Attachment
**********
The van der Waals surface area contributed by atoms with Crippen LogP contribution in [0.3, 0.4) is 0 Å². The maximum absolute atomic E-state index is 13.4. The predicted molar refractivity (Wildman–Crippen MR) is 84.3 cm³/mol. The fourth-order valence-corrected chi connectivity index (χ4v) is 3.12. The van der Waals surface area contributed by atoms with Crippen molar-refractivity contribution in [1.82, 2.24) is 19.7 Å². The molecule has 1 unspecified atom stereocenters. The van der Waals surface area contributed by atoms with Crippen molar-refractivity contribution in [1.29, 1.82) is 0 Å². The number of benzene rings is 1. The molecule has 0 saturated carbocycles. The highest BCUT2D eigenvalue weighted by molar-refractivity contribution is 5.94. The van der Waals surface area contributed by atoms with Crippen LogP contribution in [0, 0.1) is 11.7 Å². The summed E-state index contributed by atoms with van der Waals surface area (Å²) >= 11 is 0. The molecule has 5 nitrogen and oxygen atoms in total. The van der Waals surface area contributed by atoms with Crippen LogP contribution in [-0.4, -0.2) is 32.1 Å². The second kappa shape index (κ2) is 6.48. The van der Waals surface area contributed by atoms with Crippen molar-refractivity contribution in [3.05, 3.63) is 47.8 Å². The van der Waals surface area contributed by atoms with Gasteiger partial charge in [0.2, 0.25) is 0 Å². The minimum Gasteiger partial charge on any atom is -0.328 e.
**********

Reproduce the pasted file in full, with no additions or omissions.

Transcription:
The van der Waals surface area contributed by atoms with Crippen LogP contribution in [0.3, 0.4) is 0 Å². The maximum absolute atomic E-state index is 13.4. The predicted molar refractivity (Wildman–Crippen MR) is 84.3 cm³/mol. The fourth-order valence-corrected chi connectivity index (χ4v) is 3.12. The van der Waals surface area contributed by atoms with Crippen molar-refractivity contribution in [1.82, 2.24) is 19.7 Å². The molecule has 1 unspecified atom stereocenters. The van der Waals surface area contributed by atoms with Crippen molar-refractivity contribution in [1.29, 1.82) is 0 Å². The number of benzene rings is 1. The molecule has 0 saturated carbocycles. The highest BCUT2D eigenvalue weighted by molar-refractivity contribution is 5.94. The van der Waals surface area contributed by atoms with Crippen LogP contribution in [0, 0.1) is 11.7 Å². The summed E-state index contributed by atoms with van der Waals surface area (Å²) >= 11 is 0. The molecule has 5 nitrogen and oxygen atoms in total. The van der Waals surface area contributed by atoms with Crippen LogP contribution in [-0.4, -0.2) is 32.1 Å². The second kappa shape index (κ2) is 6.48. The van der Waals surface area contributed by atoms with Crippen molar-refractivity contribution in [3.05, 3.63) is 47.8 Å². The van der Waals surface area contributed by atoms with Gasteiger partial charge in [0.2, 0.25) is 0 Å². The minimum Gasteiger partial charge on any atom is -0.328 e.